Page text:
Use Case: Precision Agriculture, the Internet of Things, and Big Data Management

By August 18, 2017Case Studies

“…farmers and agricultural companies are turning to the Internet of Things for analytics and greater production capabilities.” Business Insider

The big picture: population and climate changes.

As the world’s population continues to rise, so too does the importance of precision or ‘smart’ agriculture. Although the population growth rate has been declining since the ‘60s, it has since doubled to more than 7.2 billion people, reports the UN Food and Agriculture Organization (UNFAO).

For small-to-medium sized farming operations, the IoT technology necessary to better augment smart agricultural methods has yet to be sufficiently accessible for those agriculturalists. This need for more affordable and accessible smart tools has no doubt been compounded by the effects of climate change and the new set of challenges that stem from those environmental shifts.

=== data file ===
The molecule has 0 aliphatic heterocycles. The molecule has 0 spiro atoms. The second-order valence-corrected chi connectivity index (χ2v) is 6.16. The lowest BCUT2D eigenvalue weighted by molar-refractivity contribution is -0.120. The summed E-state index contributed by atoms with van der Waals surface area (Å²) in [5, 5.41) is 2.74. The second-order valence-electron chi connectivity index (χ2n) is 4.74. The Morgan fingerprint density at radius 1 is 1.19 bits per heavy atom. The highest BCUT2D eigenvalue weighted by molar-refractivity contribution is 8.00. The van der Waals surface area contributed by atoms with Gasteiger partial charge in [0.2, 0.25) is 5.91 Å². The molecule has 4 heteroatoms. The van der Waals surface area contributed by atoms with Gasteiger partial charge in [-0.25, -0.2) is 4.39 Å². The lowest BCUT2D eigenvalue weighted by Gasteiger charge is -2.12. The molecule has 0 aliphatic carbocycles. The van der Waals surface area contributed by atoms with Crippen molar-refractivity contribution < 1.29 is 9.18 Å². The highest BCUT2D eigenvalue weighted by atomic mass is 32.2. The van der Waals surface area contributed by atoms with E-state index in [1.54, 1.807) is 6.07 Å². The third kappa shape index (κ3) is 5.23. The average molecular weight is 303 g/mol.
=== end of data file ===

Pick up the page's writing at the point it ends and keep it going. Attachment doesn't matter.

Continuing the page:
These challenges have led to the necessity for new strategies, tactics, and technological tools, including IoT solutions. However, those tools aren’t yet fully accessible for small-scale agriculturalists working within the confines of modest budgets.

“The severity and speed of climate change is presenting an unprecedented challenge. Current global surface temperatures are now about 0.6 degrees Celsius higher than the average for the last century… The poorest and most food-insecure regions around the globe are the most vulnerable. Already scarce land and water resources will likely become even more scarce, and insufficient technical and financial means will make adaptation to a changing climate very difficult.” — UNFAO


Room to grow: IoT for smarter agriculture.

Already, IoT is a major tool for the precision farming and agriculture industries — especially big agriculture. Now established, the role of IoT in agriculture is on the precipice of entering a phase of significant growth. As of 2015, the global market for IoT-based smart agriculture was US$7.8 billion, including services, hardware, and network platforms. This is expected to grow to US$18.45 billion in 2022.

“The world will need to produce 70% more food in 2050 than it did in 2006 in order to feed the growing population of the Earth, according to the UN Food and Agriculture Organization. To meet this demand, farmers and agricultural companies are turning to the Internet of Things for analytics and greater production capabilities.” — Business Insider